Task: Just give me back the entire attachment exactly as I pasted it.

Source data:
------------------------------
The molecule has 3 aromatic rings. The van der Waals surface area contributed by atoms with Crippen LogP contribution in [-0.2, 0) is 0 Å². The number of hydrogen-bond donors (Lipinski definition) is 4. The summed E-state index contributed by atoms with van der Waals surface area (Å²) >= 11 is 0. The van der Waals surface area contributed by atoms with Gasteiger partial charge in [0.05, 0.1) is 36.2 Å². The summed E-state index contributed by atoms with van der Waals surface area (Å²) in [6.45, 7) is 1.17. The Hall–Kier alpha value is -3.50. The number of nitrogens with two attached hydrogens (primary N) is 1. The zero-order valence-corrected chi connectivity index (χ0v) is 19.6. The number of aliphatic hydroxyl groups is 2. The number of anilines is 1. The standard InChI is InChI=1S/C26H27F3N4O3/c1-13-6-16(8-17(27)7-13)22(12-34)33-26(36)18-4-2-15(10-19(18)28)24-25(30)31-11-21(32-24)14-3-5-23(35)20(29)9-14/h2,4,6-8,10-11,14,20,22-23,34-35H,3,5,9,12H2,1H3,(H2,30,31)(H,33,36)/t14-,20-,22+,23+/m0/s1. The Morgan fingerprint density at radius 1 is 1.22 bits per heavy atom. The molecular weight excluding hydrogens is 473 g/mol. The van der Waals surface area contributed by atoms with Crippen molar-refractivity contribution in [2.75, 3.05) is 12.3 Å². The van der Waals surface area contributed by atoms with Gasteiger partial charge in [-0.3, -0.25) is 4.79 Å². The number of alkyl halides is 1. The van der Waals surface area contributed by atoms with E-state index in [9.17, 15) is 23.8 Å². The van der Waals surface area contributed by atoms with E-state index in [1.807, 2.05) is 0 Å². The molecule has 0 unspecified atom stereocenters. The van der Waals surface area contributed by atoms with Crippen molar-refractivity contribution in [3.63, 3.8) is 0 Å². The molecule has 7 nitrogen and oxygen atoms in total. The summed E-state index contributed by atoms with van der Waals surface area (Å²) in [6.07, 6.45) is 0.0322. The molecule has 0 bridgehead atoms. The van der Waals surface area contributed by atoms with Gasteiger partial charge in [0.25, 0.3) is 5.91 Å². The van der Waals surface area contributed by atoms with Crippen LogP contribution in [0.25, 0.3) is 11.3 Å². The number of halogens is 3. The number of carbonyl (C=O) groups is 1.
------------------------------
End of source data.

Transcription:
The molecule has 3 aromatic rings. The van der Waals surface area contributed by atoms with Crippen LogP contribution in [-0.2, 0) is 0 Å². The number of hydrogen-bond donors (Lipinski definition) is 4. The summed E-state index contributed by atoms with van der Waals surface area (Å²) >= 11 is 0. The van der Waals surface area contributed by atoms with Gasteiger partial charge in [0.05, 0.1) is 36.2 Å². The summed E-state index contributed by atoms with van der Waals surface area (Å²) in [6.45, 7) is 1.17. The Hall–Kier alpha value is -3.50. The number of nitrogens with two attached hydrogens (primary N) is 1. The zero-order valence-corrected chi connectivity index (χ0v) is 19.6. The number of aliphatic hydroxyl groups is 2. The number of anilines is 1. The standard InChI is InChI=1S/C26H27F3N4O3/c1-13-6-16(8-17(27)7-13)22(12-34)33-26(36)18-4-2-15(10-19(18)28)24-25(30)31-11-21(32-24)14-3-5-23(35)20(29)9-14/h2,4,6-8,10-11,14,20,22-23,34-35H,3,5,9,12H2,1H3,(H2,30,31)(H,33,36)/t14-,20-,22+,23+/m0/s1. The Morgan fingerprint density at radius 1 is 1.22 bits per heavy atom. The molecular weight excluding hydrogens is 473 g/mol. The van der Waals surface area contributed by atoms with Crippen molar-refractivity contribution in [2.75, 3.05) is 12.3 Å². The van der Waals surface area contributed by atoms with Gasteiger partial charge in [-0.3, -0.25) is 4.79 Å². The number of alkyl halides is 1. The van der Waals surface area contributed by atoms with E-state index in [9.17, 15) is 23.8 Å². The van der Waals surface area contributed by atoms with E-state index in [1.807, 2.05) is 0 Å². The molecule has 0 unspecified atom stereocenters. The van der Waals surface area contributed by atoms with Crippen molar-refractivity contribution in [3.63, 3.8) is 0 Å². The molecule has 7 nitrogen and oxygen atoms in total. The summed E-state index contributed by atoms with van der Waals surface area (Å²) in [6.07, 6.45) is 0.0322. The molecule has 0 bridgehead atoms. The van der Waals surface area contributed by atoms with Gasteiger partial charge in [0.25, 0.3) is 5.91 Å². The van der Waals surface area contributed by atoms with Crippen LogP contribution in [0.25, 0.3) is 11.3 Å². The number of halogens is 3. The number of carbonyl (C=O) groups is 1.